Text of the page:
Civics Has Been Lying to Us


The purpose of the three branches of government is to be checks on one another, but are becoming increasingly hyperpartisan and polarized. (Used by permission of the Norwegian Digital Learning Arena.)

Starting as early as elementary school, kids learn about how our government functions and operates. 

From general Social Studies classes to the more advanced Civics and AP Government and Politics, learning the mechanics of the American political machine is something required for students to learn. 

However, have the lessons we’ve learned from these classes created a generation of voters who don’t know how to elect a functioning government?

One of the first and most important subjects covered in any government class is checks and balances. The idea is that we split our government into three co-equal branches that have checks on one another so that one branch doesn’t gain too much power. Some examples include the President vetoing legislation from Congress, the Supreme Court having the power to rule acts by both the President as well as Congress unconstitutional, and Congress having the power of impeachment. 

For about 250 years, this process has worked fine and has produced bills and acts that have sometimes helped the American people, but recently it seems as though checks and balances have been failing us. 

In the most recent election, we saw both on the federal and state level, voters splitting their tickets to elect Democrats to the executive position and Republicans to the legislative positions.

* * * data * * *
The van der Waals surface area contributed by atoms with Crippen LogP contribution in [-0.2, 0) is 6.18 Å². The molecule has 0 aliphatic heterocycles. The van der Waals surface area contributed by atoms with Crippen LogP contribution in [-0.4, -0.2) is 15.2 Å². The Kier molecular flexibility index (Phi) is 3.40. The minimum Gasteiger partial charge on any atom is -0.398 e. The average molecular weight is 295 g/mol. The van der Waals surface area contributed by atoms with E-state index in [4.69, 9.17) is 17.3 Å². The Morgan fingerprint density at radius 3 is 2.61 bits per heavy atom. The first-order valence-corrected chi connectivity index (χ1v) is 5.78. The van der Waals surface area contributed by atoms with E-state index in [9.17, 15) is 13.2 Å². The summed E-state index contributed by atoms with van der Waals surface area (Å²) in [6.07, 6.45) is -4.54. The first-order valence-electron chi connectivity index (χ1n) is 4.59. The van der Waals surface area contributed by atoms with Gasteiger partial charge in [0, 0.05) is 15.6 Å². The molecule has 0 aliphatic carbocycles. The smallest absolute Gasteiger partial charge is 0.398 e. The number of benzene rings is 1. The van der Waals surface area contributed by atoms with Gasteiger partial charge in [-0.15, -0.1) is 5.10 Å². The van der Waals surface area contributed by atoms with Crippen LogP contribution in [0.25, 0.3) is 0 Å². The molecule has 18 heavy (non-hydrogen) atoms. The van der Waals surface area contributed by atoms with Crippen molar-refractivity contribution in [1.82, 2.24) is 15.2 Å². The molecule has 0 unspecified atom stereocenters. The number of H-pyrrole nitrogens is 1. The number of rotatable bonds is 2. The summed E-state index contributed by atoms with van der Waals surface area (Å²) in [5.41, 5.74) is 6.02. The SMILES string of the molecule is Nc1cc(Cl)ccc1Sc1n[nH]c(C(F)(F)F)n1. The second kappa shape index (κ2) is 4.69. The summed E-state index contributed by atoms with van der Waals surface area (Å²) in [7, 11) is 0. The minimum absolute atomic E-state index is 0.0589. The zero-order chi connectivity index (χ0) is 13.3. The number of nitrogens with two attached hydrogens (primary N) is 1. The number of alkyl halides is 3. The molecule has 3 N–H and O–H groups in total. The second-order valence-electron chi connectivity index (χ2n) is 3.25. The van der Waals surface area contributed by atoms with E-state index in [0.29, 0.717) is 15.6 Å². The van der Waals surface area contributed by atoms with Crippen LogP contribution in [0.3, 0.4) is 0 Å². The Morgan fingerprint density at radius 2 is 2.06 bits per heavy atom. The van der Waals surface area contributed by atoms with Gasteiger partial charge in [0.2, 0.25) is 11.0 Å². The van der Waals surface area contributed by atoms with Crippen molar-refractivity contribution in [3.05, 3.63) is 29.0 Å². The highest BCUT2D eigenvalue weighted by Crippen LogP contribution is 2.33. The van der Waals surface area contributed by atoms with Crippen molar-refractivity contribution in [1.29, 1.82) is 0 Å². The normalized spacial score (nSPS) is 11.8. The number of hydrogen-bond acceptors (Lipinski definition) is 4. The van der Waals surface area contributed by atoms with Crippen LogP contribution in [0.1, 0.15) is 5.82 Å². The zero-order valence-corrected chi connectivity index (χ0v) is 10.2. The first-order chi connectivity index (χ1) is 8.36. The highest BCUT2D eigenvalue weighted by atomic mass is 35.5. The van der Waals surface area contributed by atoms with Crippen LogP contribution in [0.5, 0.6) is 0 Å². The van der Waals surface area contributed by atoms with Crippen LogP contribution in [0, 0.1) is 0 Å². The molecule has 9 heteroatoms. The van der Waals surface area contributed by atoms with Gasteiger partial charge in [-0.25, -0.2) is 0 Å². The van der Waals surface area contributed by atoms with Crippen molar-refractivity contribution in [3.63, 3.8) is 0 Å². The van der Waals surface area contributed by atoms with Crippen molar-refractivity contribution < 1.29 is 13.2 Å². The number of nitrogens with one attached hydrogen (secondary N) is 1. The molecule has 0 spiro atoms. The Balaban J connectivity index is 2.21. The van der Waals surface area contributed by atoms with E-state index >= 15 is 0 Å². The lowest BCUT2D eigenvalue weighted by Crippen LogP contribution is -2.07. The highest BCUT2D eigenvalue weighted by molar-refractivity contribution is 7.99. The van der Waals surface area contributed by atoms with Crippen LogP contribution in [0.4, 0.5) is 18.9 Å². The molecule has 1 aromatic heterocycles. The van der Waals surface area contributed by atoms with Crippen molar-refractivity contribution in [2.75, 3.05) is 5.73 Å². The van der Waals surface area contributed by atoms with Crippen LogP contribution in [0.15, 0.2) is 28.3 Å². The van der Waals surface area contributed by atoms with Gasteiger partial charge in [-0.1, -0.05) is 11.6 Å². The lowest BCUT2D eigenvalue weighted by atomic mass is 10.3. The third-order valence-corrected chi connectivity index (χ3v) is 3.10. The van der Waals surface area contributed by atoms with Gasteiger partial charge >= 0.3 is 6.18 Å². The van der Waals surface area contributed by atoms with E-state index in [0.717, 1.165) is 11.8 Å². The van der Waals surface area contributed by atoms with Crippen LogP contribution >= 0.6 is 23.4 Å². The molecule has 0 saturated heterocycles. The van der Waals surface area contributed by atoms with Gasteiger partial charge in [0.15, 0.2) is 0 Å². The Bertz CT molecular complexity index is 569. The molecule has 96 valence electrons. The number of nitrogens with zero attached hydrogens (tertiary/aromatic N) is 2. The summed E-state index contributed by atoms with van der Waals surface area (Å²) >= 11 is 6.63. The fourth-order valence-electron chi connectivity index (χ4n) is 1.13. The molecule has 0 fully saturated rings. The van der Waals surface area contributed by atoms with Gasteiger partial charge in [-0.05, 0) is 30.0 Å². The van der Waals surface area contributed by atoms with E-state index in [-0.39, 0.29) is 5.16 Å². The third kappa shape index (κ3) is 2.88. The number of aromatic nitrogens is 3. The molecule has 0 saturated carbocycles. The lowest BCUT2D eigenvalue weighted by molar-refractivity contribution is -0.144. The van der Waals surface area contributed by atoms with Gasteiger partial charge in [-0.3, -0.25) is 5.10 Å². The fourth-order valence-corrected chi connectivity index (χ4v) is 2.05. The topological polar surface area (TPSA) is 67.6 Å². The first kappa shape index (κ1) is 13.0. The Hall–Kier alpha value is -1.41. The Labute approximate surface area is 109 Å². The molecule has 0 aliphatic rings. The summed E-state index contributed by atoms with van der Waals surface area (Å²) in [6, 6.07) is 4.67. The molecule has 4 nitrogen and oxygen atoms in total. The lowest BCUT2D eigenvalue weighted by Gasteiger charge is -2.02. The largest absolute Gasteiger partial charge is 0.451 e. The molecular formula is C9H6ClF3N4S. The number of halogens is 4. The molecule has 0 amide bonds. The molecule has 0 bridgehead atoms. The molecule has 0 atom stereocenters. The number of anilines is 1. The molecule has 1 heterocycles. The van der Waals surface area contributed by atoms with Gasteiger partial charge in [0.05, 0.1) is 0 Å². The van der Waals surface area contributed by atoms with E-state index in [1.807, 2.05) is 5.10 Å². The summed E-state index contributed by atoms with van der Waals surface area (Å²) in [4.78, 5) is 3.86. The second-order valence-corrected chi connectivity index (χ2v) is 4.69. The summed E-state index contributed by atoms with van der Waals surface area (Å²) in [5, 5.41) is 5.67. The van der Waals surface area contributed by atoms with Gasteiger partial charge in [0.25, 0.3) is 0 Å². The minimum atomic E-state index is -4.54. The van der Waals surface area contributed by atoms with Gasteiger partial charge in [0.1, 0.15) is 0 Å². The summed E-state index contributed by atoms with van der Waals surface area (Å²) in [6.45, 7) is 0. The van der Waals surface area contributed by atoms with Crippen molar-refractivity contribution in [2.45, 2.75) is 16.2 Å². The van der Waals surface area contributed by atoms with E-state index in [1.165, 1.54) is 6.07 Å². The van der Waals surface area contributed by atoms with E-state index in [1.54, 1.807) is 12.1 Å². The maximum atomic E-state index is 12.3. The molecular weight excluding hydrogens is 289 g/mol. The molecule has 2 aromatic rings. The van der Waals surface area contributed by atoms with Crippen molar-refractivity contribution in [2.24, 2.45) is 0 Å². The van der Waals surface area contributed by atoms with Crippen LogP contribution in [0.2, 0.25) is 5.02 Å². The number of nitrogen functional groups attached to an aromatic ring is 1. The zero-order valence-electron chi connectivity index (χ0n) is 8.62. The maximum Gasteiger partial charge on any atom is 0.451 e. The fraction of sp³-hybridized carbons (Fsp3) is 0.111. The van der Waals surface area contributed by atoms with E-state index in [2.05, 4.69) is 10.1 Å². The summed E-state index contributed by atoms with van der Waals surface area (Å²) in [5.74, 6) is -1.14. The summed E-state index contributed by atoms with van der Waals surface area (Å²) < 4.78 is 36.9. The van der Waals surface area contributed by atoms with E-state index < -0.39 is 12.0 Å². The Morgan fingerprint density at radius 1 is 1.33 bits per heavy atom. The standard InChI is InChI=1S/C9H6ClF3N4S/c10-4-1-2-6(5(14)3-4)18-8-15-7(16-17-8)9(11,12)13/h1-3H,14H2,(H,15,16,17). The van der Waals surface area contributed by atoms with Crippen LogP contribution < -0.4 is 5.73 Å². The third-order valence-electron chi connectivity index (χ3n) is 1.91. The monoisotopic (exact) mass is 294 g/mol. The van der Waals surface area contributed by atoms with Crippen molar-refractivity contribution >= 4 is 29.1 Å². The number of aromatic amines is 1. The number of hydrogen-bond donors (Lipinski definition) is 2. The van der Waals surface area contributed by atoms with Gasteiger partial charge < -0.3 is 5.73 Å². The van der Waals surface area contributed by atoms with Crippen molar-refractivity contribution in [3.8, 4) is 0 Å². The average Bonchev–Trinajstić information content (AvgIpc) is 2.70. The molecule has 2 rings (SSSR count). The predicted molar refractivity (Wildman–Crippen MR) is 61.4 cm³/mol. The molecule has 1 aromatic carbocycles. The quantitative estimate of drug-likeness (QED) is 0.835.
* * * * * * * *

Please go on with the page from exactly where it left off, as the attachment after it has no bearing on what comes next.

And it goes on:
On the federal level, we saw voters in Maine as well as Georgia vote for Biden as president, while also voting for their Republican senators. (I should note that since neither Senator  candidate in Georgia reached a majority of the vote on November 3rd, a runoff will take place on January 5.) 

In the House, several suburban and minority heavy districts voted for President-elect Biden while simultaneously electing Republican Representatives. 

Now I know this just sounds like me whining about Democrats losing in key races, but that’s not the point I’m trying to make. After Democrats flipped the House of Representatives in 2018 we saw gridlock like never before. The House would pass something that the Republican controlled Senate wouldn’t even bother to take up. Just about the only thing the Senate took the time to vote on is judicial appointments. 

My question to the American voters: after seeing nothing get done in the last two years, why would you vote for a split government? The obvious answer is they simply might not be well versed on the dealings in Washington, but my theory is that of the beginning of this article: Civics has taught us that checks and balances still function in this day and age. 

There is this sort of mysticism around bipartisanship and how checks and balances is supposed to work even though it often doesn’t today in the way it did in the past. Many of the so-called ‘swing voters’ in terms of moderates are among those voters who are the least informed. So, they vote based upon things like which name they like or which candidate’s ad they just saw and liked. They don’t really think about policy considerations and you end up with this,” said Jacob Smith, no relation to the author, an Assistant Research Professor in the Stats Department at Duke University in an email.